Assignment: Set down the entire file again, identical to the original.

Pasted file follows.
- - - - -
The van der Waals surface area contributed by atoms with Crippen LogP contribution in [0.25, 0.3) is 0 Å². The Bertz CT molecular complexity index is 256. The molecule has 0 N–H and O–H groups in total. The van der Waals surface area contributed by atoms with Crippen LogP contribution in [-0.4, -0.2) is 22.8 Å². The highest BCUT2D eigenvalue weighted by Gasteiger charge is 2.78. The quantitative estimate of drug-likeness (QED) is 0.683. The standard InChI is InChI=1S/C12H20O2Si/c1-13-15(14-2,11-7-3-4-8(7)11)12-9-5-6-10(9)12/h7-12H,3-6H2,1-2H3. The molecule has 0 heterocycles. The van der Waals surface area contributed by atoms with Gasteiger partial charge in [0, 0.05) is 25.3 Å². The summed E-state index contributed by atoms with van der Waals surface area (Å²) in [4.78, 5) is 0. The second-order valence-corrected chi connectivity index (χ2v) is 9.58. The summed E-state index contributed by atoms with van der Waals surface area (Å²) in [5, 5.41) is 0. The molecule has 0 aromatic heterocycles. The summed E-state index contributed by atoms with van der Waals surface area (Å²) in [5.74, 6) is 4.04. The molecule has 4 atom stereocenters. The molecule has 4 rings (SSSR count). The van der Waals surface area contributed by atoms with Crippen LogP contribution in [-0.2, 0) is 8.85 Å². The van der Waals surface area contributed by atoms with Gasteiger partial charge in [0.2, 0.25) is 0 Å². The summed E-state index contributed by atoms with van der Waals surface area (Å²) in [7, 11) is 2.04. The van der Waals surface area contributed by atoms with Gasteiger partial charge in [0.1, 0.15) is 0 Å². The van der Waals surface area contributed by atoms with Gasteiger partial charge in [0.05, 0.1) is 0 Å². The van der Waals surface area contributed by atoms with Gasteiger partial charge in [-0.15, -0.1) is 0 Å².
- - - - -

The van der Waals surface area contributed by atoms with Crippen LogP contribution in [0.25, 0.3) is 0 Å². The Bertz CT molecular complexity index is 256. The molecule has 0 N–H and O–H groups in total. The van der Waals surface area contributed by atoms with Crippen LogP contribution in [-0.4, -0.2) is 22.8 Å². The highest BCUT2D eigenvalue weighted by Gasteiger charge is 2.78. The quantitative estimate of drug-likeness (QED) is 0.683. The standard InChI is InChI=1S/C12H20O2Si/c1-13-15(14-2,11-7-3-4-8(7)11)12-9-5-6-10(9)12/h7-12H,3-6H2,1-2H3. The molecule has 0 heterocycles. The van der Waals surface area contributed by atoms with Gasteiger partial charge in [0, 0.05) is 25.3 Å². The summed E-state index contributed by atoms with van der Waals surface area (Å²) in [4.78, 5) is 0. The second-order valence-corrected chi connectivity index (χ2v) is 9.58. The summed E-state index contributed by atoms with van der Waals surface area (Å²) in [5, 5.41) is 0. The molecule has 0 aromatic heterocycles. The summed E-state index contributed by atoms with van der Waals surface area (Å²) in [5.74, 6) is 4.04. The molecule has 4 atom stereocenters. The molecule has 4 rings (SSSR count). The van der Waals surface area contributed by atoms with Crippen LogP contribution in [-0.2, 0) is 8.85 Å². The van der Waals surface area contributed by atoms with Gasteiger partial charge in [0.2, 0.25) is 0 Å². The summed E-state index contributed by atoms with van der Waals surface area (Å²) in [7, 11) is 2.04. The van der Waals surface area contributed by atoms with Gasteiger partial charge in [0.1, 0.15) is 0 Å². The van der Waals surface area contributed by atoms with Gasteiger partial charge in [0.05, 0.1) is 0 Å². The van der Waals surface area contributed by atoms with Gasteiger partial charge in [-0.15, -0.1) is 0 Å².